Considering Volunteer Translation? Five Businesses That Succeeded

If you are thinking you should translate website content but don’t have the budget for the project, you might consider using crowdsourced or volunteer translation. This means asking your users to help translate your product into their native language. Though this option is free and can be a great way to boost community engagement, it is certainly not for every business. The following are five examples of businesses that have leveraged their audiences for successful translation:


Twitter has been crowdsourcing translations from users since 2009. The social media company uses volunteers to get more localized translations and quickly expand its global reach. To do this, Twitter built its Translation Center, where moderators can approve translations and offer feedback to volunteers. To make translating fun and keep volunteers motivated, Twitter awards badges to top translators.


Foursquare chose Smartling to help it grow from one language to 11 in just 12 months. Instead of having to create its own translation management system, the company utilized Smartling’s software, which seamlessly integrated with Foursquare’s infrastructure. By combining Smartling’s software with its volunteer translation program, Foursquare was able to ensure high-quality and culturally relevant content for key territories.

Google Translate

It may seem strange, because the popular application seeks to remove humans from the translation process, but Google Translate actually has a community of volunteer translators. When adding new languages, Google Translate takes the help of native speakers to get the new language launched. This helps improve its algorithm for each language.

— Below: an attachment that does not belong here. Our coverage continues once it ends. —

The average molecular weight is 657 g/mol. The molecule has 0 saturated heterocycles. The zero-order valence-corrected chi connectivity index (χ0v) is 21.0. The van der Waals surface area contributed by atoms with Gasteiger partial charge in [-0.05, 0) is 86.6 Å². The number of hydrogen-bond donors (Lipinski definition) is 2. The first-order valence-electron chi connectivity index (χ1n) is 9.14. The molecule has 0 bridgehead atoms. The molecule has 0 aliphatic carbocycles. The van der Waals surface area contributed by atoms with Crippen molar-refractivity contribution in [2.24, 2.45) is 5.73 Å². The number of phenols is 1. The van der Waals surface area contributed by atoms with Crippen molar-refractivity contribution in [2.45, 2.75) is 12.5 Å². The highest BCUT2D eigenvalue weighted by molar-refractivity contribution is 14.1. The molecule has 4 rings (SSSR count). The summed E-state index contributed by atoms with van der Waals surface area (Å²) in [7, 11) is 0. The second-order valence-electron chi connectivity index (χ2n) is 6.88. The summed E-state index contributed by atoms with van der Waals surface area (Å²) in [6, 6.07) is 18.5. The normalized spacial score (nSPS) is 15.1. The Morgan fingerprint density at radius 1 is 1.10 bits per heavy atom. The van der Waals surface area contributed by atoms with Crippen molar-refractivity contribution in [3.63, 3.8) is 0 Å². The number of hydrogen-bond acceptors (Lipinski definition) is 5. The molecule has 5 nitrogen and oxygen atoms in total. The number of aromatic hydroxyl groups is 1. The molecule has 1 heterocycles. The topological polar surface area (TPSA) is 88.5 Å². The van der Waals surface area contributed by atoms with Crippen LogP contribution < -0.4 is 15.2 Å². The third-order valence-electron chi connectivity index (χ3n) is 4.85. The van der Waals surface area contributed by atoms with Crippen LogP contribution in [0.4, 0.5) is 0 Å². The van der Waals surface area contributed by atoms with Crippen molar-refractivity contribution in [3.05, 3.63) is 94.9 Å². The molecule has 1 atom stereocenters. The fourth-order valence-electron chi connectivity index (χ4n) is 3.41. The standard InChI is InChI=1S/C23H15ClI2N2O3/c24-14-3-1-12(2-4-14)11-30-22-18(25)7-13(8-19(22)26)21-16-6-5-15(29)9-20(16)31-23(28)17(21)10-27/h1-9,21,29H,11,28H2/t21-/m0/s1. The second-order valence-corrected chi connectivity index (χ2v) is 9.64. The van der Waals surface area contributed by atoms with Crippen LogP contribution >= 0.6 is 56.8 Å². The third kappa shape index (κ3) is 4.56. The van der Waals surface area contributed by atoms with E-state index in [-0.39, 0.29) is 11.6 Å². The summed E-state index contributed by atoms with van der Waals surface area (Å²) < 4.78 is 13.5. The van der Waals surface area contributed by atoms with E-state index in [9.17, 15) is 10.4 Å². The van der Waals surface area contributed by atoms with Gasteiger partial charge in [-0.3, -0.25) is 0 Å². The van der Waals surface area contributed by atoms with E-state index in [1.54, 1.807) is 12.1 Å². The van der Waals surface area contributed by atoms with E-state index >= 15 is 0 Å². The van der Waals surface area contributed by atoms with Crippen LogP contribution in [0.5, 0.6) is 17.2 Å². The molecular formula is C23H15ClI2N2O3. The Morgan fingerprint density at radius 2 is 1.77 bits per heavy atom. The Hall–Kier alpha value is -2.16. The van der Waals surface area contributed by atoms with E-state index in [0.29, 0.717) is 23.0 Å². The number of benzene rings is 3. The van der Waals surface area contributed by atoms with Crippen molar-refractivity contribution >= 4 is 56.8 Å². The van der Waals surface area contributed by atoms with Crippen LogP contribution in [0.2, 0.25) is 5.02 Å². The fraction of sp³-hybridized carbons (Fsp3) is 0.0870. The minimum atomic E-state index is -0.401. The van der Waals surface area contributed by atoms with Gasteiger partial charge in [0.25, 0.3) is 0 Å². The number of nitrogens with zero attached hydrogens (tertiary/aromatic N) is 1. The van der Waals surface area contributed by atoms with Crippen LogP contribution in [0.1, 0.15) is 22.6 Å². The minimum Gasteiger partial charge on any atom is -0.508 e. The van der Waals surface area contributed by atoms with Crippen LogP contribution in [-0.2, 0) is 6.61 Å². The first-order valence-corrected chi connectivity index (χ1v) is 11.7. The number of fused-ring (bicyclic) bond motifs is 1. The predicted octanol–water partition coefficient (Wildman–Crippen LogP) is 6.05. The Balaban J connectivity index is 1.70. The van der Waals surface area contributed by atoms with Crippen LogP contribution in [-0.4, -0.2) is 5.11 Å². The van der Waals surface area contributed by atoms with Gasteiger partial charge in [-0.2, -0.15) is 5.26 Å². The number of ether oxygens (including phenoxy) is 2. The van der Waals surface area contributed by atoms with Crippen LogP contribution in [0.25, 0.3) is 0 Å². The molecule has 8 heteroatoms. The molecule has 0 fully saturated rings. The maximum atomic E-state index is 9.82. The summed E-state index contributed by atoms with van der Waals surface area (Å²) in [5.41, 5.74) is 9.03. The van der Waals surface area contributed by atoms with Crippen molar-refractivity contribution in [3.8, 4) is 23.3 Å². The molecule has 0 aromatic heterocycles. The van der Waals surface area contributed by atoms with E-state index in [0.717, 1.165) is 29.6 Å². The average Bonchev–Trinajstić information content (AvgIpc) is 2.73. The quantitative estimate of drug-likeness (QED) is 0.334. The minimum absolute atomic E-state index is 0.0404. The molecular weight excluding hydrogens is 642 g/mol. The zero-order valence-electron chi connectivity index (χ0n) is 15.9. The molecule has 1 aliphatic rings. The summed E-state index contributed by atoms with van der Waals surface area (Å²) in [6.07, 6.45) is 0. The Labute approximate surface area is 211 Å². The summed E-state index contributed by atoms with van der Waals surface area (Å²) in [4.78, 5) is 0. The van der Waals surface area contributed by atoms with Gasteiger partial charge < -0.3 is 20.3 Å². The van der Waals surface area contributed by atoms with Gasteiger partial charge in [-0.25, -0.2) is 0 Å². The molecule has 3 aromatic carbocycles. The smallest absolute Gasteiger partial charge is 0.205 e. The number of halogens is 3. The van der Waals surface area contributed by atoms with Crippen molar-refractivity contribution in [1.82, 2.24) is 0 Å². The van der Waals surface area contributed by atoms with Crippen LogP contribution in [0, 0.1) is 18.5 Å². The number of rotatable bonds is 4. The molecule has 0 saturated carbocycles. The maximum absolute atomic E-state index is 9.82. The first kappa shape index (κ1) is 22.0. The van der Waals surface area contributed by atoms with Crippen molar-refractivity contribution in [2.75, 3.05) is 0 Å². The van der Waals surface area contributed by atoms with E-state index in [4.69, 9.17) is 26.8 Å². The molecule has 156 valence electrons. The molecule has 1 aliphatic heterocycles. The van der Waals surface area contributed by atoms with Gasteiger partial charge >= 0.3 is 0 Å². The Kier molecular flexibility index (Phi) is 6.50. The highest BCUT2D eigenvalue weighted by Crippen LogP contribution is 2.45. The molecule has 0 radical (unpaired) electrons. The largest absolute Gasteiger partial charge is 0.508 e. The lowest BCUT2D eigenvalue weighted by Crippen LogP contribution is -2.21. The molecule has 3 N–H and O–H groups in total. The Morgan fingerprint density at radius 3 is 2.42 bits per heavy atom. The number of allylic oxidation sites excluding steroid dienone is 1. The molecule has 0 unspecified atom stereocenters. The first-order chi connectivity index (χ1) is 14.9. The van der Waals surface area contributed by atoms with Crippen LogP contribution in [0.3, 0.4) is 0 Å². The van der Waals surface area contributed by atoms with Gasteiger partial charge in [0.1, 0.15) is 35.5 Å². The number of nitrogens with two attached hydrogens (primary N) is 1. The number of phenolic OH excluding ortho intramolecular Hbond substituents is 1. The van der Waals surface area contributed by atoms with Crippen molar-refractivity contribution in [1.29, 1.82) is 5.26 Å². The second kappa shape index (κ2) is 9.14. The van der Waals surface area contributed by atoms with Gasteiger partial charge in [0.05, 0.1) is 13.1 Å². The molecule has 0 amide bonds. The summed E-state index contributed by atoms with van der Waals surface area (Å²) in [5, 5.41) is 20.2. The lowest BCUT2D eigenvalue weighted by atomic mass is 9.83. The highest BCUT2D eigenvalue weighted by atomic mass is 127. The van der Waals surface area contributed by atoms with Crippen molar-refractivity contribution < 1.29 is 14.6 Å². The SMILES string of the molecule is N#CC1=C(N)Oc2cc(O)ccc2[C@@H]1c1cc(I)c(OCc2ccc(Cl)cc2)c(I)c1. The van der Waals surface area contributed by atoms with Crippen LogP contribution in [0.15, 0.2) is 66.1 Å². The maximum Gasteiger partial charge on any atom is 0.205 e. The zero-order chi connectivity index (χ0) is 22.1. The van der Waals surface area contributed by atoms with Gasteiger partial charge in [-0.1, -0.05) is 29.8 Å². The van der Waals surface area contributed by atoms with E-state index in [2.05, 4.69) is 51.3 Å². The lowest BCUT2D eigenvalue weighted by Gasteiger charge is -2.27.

In 2008, Facebook went multilingual due to the help of its users, launching Spanish, German, and French versions to name a few. As a social networking site, it seemed natural that Facebook would tap into its community for its translation efforts. It asked users to translate content from English into their native language and allowed them to vote on translations to weed out any bad ones. Since then, Facebook has grown to offer more than 100 language options.


At the request of worldwide viewers of its popular series of TED Talks, the nonprofit launched its TED Open Translation Project, allowing viewers to contribute translations. The project launched in 2009 with 40 languages and 200 volunteer translators. Now, talks have been transcribed and translated into more than 100 languages by more than 15,000 volunteers.

Although these businesses successfully utilized volunteer translation, enlisting the help of professionals will ensure the most accurate translations.

Image source: Bigstock

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About Amy Rigby

Amy Rigby is a freelance writer and world traveler who divides her time mostly between the San Francisco Bay Area and Cusco, Peru. She has a fascination with words, language acquisition and all things animals. Her writing specialities are marketing, travel, photography and technology.